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Ed Yeates ReportingThe government is applying more pressure than ever to find more effective ways to help people break alcohol and drug addictions. Now a Utah research group is about to begin tests on a new monthly injection of a drug, which inhibits the urge to start again.
Government stats now predict that over their lifetime, 40 to 50 million people in this country will become alcohol dependent. Several million more will become addicted to drugs. A rehab drug called Naltrexone has been used for some time to biologically block the urge to drink or use drugs, but abusers have found it too easy to simply stop taking the daily dose in pill form.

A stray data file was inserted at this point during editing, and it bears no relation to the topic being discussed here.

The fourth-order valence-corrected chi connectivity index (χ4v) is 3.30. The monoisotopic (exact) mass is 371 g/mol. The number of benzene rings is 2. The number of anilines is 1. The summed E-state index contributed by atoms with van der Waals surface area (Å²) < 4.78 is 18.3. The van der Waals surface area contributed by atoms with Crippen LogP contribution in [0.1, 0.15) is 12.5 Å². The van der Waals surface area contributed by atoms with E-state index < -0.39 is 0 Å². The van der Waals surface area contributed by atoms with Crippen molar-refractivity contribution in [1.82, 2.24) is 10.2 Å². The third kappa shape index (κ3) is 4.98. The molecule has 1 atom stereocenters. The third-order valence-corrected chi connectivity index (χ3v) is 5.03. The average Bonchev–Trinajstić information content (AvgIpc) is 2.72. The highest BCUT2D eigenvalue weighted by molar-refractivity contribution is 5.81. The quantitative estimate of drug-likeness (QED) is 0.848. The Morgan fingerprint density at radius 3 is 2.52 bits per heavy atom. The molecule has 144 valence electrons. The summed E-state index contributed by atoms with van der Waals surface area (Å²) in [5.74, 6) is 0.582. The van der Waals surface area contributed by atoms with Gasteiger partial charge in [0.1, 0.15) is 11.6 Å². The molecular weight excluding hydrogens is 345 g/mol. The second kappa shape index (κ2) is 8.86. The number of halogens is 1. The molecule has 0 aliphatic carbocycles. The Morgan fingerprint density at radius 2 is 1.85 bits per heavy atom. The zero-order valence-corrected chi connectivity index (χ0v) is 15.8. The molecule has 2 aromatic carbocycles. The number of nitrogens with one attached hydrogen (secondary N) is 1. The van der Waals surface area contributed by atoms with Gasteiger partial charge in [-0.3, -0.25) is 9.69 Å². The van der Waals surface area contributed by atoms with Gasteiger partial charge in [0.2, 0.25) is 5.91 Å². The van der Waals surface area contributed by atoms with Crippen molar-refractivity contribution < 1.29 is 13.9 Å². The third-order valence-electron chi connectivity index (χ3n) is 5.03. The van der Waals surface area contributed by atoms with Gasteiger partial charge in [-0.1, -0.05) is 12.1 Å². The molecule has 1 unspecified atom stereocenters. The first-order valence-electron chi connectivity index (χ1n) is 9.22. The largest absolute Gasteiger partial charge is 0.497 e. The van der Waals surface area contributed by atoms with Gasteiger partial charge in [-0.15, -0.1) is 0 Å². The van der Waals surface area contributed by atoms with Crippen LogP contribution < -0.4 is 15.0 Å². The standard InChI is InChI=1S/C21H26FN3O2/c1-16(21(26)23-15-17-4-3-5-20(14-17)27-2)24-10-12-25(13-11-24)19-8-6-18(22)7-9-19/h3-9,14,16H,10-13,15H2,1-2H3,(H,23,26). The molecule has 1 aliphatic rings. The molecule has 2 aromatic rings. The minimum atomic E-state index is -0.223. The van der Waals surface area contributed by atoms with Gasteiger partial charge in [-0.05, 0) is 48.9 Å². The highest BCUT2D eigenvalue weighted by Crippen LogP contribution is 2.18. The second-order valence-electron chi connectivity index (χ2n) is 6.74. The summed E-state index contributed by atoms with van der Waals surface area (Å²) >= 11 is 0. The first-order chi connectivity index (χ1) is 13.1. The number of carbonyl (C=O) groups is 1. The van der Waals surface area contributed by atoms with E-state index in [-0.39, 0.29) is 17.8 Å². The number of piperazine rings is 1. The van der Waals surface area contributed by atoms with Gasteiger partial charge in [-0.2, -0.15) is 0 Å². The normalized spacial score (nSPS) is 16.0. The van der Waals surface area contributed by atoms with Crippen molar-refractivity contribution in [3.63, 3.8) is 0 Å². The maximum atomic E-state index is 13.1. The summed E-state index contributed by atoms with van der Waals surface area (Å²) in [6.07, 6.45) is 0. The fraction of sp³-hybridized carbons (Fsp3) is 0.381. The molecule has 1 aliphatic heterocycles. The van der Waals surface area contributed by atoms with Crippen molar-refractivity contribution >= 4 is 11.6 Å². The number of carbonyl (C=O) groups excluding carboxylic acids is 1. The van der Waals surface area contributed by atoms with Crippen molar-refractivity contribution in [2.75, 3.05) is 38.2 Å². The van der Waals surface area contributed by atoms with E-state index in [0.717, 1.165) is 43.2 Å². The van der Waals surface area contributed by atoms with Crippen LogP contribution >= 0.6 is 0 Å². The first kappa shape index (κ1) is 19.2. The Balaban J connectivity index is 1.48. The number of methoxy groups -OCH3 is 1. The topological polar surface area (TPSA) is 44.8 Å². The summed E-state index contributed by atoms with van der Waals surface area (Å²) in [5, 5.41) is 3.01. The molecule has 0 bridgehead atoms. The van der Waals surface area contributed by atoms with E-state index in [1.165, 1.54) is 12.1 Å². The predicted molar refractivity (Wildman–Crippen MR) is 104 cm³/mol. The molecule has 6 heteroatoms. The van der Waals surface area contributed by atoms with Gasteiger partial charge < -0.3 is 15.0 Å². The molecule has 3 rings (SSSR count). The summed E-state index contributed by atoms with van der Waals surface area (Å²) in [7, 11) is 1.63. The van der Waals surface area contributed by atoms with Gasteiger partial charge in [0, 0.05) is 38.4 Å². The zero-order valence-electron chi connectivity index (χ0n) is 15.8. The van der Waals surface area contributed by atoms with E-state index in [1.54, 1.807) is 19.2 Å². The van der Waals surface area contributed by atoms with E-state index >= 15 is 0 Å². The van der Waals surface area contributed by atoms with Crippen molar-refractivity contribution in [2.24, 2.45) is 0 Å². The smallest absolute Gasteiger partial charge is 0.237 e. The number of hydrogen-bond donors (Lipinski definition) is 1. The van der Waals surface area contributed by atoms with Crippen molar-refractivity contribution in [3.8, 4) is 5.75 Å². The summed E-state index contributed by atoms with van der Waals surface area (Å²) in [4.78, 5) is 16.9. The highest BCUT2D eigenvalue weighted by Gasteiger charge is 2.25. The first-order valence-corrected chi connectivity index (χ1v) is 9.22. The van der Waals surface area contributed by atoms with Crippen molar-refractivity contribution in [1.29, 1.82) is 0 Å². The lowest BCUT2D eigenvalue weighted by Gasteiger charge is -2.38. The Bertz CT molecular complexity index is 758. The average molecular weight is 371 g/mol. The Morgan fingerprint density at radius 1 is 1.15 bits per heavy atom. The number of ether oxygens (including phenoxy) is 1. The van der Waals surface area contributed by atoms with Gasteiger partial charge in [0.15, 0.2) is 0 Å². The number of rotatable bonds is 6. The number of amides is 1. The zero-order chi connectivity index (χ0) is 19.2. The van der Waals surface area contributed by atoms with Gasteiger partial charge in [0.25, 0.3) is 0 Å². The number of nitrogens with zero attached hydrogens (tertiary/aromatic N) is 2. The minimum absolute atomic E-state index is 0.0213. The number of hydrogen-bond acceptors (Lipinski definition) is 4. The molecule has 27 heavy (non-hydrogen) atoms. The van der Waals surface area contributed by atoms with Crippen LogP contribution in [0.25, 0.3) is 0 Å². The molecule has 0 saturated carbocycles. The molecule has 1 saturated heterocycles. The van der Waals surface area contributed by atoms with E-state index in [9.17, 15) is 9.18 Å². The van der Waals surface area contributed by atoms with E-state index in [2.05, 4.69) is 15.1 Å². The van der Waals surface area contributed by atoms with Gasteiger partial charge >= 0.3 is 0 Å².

James Ferguson, M.D.: "It's so easy not to take that pill on a Wednesday morning. I forgot to take it on Thursday and Friday. Suddenly you're out with some people and they say it's a hot day at Franklin Field. How about a beer, and bingo? The process starts again."
But now, Dr. James Ferguson's group will begin testing a once a month injection of Naltrexone. If it works, each monthly injection might keep users compliant for up to four weeks at a time.
Out on the street or at home, the Utah pharmaceutical testers are looking for volunteers suffering from a wide range of addictions.
James Ferguson, M.D.: "The action of this is to block the effective opiates, so we're looking for opiate addicts - pain killers all the way to heroin, oxycontin - and it blocks the euphoric action of alcohol. So it gets rid of the biological drive to start drinking or using drugs again."
Along with the injections, volunteers will get extensive counseling. At the end of one year, researchers will assess whether rehab outcomes with the monthly injections have improved.